Opinion

Are you a secondary victim of social media?

20th May 2019

Are you a secondary victim of social media?

Graphic images of last June’s London Bridge terror incident have been seen during the inquest into the attack that killed eight people.

The drama was seen to unfold from every angle via cameras on buildings, in restaurants, in taxis and buses, on police body-cams and notably from mobile phones of the general public – much of which made its way onto social media almost instantaneously.

This and other recent attacks demonstrate dramatically the impact that social media is having on society.

In the light of this, Higgs & Sons specialist clinical negligence Solicitor, Kate Campbell-Gunn, looks at the law surrounding secondary victims.

 

Recent terror attacks have shown us the impact of social media on society.

Knowledge of what was happening was instantly available on multiple platforms; information was instantaneous with live streaming of the emerging horror of the attack.

But the invisible victims of such horror attacks – the friends of family of those directly affected – are often forgotten. Their fear and horror must have been intense. In the past, details of atrocities would only have trickled through, and while the grief would have been no less painful, the impact would not have been so immediate.

How does the law adapt to accommodate societal changes when looking at people affected by death and serious injury caused not to them but to close relatives as a result of the negligence of others?

The law relating to secondary victims has developed over recent years but has always been mindful that expanding the criteria of who can claim might ‘open the flood gates’. 

This formed the basis behind the decision in Alcock, the case that arose out of the Hillsborough disaster: relatives witnessed the horror of the disaster via their television screens, many miles away from their loved ones. Did that make the events of April 1989 any less distressing than had they actually been at the football ground? Probably not, but the court’s view was that proximity to the incident is critical for a secondary victim to have the basis of a claim for psychiatric harm.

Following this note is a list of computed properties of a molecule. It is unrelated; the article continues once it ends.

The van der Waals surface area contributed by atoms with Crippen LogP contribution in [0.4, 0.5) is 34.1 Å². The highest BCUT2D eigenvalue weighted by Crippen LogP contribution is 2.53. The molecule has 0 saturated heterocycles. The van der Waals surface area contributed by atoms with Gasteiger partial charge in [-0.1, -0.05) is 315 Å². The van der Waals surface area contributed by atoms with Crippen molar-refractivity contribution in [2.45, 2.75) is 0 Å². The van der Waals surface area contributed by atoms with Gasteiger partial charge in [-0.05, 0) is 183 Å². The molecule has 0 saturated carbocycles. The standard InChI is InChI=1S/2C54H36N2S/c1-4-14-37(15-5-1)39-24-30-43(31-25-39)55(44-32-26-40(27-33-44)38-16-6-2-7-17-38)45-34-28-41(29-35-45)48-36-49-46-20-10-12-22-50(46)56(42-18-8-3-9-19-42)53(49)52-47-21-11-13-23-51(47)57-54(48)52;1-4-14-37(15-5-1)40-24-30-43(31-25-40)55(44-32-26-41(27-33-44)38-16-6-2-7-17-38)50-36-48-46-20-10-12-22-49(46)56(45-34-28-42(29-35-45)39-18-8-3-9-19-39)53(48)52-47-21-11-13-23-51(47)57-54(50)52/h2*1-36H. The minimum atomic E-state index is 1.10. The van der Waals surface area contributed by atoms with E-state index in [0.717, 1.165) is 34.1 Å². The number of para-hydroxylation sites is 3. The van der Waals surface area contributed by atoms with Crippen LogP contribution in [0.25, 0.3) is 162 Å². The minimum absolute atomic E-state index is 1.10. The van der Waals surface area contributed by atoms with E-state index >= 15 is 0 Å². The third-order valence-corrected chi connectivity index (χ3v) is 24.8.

Therefore, in clinical negligence claims the possibility of a secondary victim recovering damages is very slim.  The chance of the family witnessing the negligent act is unlikely and often the fact that damage has occurred as a result of negligent treatment will not become apparent until sometime much later.

Such claims are subject to strict criteria:

  • The claimant must be able to show a close tie of love and affection with the primary victim
  • They must witness the incident with their own unaided senses
  • They must have proximity to the event itself or to the immediate aftermath
  • They must be able to prove that they have suffered a psychiatric injury as a direct result of this shocking event

All of these criteria can prove difficult to meet and as a consequence there can be no doubt that many people traumatised by the horror of seeing their loved ones suffer horrendous injury or death are prevented from successfully recovering damages from the person who was responsible for this.

There are, however, cases where the circumstances have been such that the courts have taken the view that the secondary victim has suffered life changing psychiatric injury as a result of witnessing an horrific scene or its immediate aftermath where a close relative has been killed or catastrophically injured. In the field of clinical negligence, this might be in an Accident & Emergency Department or during a complicated birth where a crash team have been called to deal with a clinical emergency which might have been avoided with more appropriate management.

The law is constantly evolving to reflect changes in the lives of individuals and while these cases can be difficult to pursue, the damage suffered by the individual can impact on their ability to work and support themselves and their families.

If you or someone you know has been affected in this way, and you would like to look at the possibility of a claim, please contact Kate Campbell-Gunn or a member of the Clinical Negligence team at Higgs & Sons on 0345 111 5050.

 

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